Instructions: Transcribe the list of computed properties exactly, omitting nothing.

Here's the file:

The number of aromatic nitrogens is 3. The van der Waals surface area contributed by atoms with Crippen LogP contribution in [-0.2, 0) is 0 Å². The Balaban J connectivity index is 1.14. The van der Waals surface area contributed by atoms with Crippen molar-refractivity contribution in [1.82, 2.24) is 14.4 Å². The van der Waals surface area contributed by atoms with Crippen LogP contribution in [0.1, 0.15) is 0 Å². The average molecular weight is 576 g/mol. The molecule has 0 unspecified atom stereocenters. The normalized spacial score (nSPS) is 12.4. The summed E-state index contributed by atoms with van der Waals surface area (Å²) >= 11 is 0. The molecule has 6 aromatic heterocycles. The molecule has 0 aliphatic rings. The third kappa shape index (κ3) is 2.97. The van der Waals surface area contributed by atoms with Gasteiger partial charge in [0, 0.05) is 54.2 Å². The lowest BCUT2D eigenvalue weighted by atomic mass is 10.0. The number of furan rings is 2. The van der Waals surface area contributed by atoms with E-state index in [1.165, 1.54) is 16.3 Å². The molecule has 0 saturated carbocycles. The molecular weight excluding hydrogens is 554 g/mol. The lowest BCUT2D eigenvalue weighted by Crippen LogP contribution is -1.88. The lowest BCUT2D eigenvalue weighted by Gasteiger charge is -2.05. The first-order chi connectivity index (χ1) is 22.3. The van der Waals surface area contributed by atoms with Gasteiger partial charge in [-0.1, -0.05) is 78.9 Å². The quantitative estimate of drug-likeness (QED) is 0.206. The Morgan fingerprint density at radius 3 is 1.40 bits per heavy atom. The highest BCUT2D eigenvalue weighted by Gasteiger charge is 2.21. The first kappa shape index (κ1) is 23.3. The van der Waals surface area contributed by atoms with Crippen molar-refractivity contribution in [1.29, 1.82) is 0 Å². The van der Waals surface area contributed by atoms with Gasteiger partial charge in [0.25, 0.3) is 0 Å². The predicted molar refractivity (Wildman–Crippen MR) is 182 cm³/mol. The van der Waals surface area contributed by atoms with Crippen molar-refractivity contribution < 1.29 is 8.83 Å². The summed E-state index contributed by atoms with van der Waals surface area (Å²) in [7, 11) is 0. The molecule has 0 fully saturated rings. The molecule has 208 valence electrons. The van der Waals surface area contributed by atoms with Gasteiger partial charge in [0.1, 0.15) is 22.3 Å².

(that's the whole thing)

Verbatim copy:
The number of aromatic nitrogens is 3. The van der Waals surface area contributed by atoms with Crippen LogP contribution in [-0.2, 0) is 0 Å². The Balaban J connectivity index is 1.14. The van der Waals surface area contributed by atoms with Crippen molar-refractivity contribution in [1.82, 2.24) is 14.4 Å². The van der Waals surface area contributed by atoms with Crippen LogP contribution in [0.1, 0.15) is 0 Å². The average molecular weight is 576 g/mol. The molecule has 0 unspecified atom stereocenters. The normalized spacial score (nSPS) is 12.4. The summed E-state index contributed by atoms with van der Waals surface area (Å²) >= 11 is 0. The molecule has 6 aromatic heterocycles. The molecule has 0 aliphatic rings. The third kappa shape index (κ3) is 2.97. The van der Waals surface area contributed by atoms with Gasteiger partial charge in [0, 0.05) is 54.2 Å². The lowest BCUT2D eigenvalue weighted by atomic mass is 10.0. The number of furan rings is 2. The van der Waals surface area contributed by atoms with E-state index in [1.165, 1.54) is 16.3 Å². The molecule has 0 saturated carbocycles. The molecular weight excluding hydrogens is 554 g/mol. The lowest BCUT2D eigenvalue weighted by Crippen LogP contribution is -1.88. The lowest BCUT2D eigenvalue weighted by Gasteiger charge is -2.05. The first-order chi connectivity index (χ1) is 22.3. The van der Waals surface area contributed by atoms with Gasteiger partial charge in [-0.1, -0.05) is 78.9 Å². The quantitative estimate of drug-likeness (QED) is 0.206. The Morgan fingerprint density at radius 3 is 1.40 bits per heavy atom. The highest BCUT2D eigenvalue weighted by Gasteiger charge is 2.21. The first kappa shape index (κ1) is 23.3. The van der Waals surface area contributed by atoms with Crippen molar-refractivity contribution in [1.29, 1.82) is 0 Å². The van der Waals surface area contributed by atoms with Gasteiger partial charge in [0.25, 0.3) is 0 Å². The predicted molar refractivity (Wildman–Crippen MR) is 182 cm³/mol. The van der Waals surface area contributed by atoms with Crippen molar-refractivity contribution < 1.29 is 8.83 Å². The summed E-state index contributed by atoms with van der Waals surface area (Å²) in [7, 11) is 0. The molecule has 0 fully saturated rings. The molecule has 208 valence electrons. The van der Waals surface area contributed by atoms with Gasteiger partial charge in [0.1, 0.15) is 22.3 Å².